Wellness briefly

Substance abuse programs recertified

BISMARCK – The N.D. Department of Human Services announced May 20 that seven regional human service centers applied for and received national certification from the Matrix Institute on Addictions for its intensive outpatient alcohol and drug treatment program. The certification recognizes organizations for meeting and exceeding an established set of standards relating to the delivery of substance addiction treatment for adults and adolescents.

Human service centers receiving first-time certification include Lake Region Human Service Center in Devils Lake, Northeast Human Service Center in Grand Forks, South Central Human Service Center in Jamestown and Northwest Human Service Center in Williston. West Central Human Service Center in Bismarck, Southeast Human Service Center in Fargo and North Central Human Service Center in Minot received their second consecutive certification. The Bismarck, Fargo and Minot centers were the first treatment programs in the U.S. to receive Matrix certification in 2008.

“We are pleased with this recent national certification,” said JoAnne Hoesel, director of the department’s Mental Health and Substance Abuse Services Division. “It’s an indicator that the human service centers are providing high quality drug and alcohol treatment that is improving the lives of individuals and families affected by substance abuse addiction.”

The certification process included an on-site visit by officials from the Matrix Institute on Addictions, an evaluation of a group session to verify it conforms to performance standards, review of clinical charts and one-on-one interviews with clients participating in the treatment program.

Individuals interested in learning more about substance addiction treatment options should contact a regional human service center. Contact information is online at (www.nd.gov).

– Jill Hambek

Hantavirus disease warning issued

BISMARCK – People who are cleaning cabins or other buildings that had been closed for the winter should protect themselves against hantavirus, a disease transmitted by infected mice, according to the North Dakota State Department of Health.

“Hantavirus infection has been associated with cleaning or occupying previously vacant cabins or other dwellings,” said Michelle Feist, epidemiologist with the department’s Division of Disease Control. “It’s important to take precautions while cleaning buildings infested with rodents. Preventing infection is important since there is no cure and the disease can be fatal.”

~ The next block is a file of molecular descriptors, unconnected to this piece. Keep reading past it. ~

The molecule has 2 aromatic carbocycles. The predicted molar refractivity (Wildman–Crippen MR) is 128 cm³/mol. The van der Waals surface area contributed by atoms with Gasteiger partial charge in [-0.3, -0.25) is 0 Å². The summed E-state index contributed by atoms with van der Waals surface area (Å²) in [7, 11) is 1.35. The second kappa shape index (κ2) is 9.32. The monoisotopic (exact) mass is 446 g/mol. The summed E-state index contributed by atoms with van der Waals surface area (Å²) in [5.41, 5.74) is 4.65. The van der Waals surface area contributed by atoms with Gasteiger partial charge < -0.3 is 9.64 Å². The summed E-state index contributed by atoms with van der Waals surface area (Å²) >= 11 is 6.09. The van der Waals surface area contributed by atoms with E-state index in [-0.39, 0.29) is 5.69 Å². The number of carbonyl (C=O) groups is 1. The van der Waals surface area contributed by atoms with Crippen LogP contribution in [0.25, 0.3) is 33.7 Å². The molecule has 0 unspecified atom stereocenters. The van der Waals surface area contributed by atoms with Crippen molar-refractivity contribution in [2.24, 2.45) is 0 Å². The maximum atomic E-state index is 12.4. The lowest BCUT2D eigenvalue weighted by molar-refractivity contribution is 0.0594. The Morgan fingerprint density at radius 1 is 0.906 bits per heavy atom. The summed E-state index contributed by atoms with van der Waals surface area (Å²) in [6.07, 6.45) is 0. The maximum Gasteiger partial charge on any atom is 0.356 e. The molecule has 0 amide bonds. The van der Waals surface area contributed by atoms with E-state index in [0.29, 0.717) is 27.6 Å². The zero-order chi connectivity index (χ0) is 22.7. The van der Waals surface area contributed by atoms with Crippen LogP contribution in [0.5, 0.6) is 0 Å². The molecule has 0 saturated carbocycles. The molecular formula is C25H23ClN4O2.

Hantavirus pulmonary syndrome is a viral infection that causes severe lung disease. Infected rodents spread the virus in their urine, droppings and saliva. The virus may be transmitted if an infected rodent bites someone, but is mainly transmitted to people when they breathe in air contaminated by the virus. The deer mouse is the primary carrier of the virus.

The Department of Health offers the following tips for cleaning a rodent infested building to prevent hantavirus infection: ventilate the space by opening the doors and windows for 30 minutes and leave the area during this period; do not stir up dust by sweeping or vacuuming up droppings, urine or nesting materials; wear gloves and use disinfectant when cleaning up dead rodents or their urine, droppings and nests; mop floors and clean countertops, cabinets and drawers with disinfectant.

Symptoms of HPS usually occur two or three weeks after infection. Early symptoms commonly include fever, muscle and body aches, fatigue, headache, dizziness, chills, nausea and vomiting. The illness worsens within a short period of time to include coughing and severe shortness of breath when lungs fill with fluid.

– Jill Hambek